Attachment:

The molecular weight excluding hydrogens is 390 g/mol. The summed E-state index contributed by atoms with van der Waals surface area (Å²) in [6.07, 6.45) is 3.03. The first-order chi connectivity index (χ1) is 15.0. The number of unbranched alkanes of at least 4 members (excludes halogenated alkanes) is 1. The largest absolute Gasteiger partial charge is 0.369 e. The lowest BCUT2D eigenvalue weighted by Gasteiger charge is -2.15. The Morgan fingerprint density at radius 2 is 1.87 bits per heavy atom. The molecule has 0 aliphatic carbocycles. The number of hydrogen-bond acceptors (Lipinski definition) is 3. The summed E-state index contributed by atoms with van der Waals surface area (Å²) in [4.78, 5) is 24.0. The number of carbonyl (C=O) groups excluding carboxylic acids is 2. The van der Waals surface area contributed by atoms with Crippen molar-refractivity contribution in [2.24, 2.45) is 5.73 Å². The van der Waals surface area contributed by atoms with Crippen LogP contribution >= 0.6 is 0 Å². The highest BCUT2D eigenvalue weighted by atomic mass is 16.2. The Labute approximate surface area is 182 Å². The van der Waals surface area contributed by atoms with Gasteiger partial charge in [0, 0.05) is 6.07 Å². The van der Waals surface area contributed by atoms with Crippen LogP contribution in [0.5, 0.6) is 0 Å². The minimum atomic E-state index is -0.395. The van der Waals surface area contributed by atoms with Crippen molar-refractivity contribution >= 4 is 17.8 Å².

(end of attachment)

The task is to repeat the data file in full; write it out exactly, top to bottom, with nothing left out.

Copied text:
The molecular weight excluding hydrogens is 390 g/mol. The summed E-state index contributed by atoms with van der Waals surface area (Å²) in [6.07, 6.45) is 3.03. The first-order chi connectivity index (χ1) is 15.0. The number of unbranched alkanes of at least 4 members (excludes halogenated alkanes) is 1. The largest absolute Gasteiger partial charge is 0.369 e. The lowest BCUT2D eigenvalue weighted by Gasteiger charge is -2.15. The Morgan fingerprint density at radius 2 is 1.87 bits per heavy atom. The molecule has 0 aliphatic carbocycles. The number of hydrogen-bond acceptors (Lipinski definition) is 3. The summed E-state index contributed by atoms with van der Waals surface area (Å²) in [4.78, 5) is 24.0. The number of carbonyl (C=O) groups excluding carboxylic acids is 2. The van der Waals surface area contributed by atoms with Crippen molar-refractivity contribution in [2.24, 2.45) is 5.73 Å². The van der Waals surface area contributed by atoms with Crippen LogP contribution >= 0.6 is 0 Å². The highest BCUT2D eigenvalue weighted by atomic mass is 16.2. The Labute approximate surface area is 182 Å². The van der Waals surface area contributed by atoms with Gasteiger partial charge in [0, 0.05) is 6.07 Å². The van der Waals surface area contributed by atoms with Crippen LogP contribution in [0.5, 0.6) is 0 Å². The minimum atomic E-state index is -0.395. The van der Waals surface area contributed by atoms with Crippen molar-refractivity contribution >= 4 is 17.8 Å².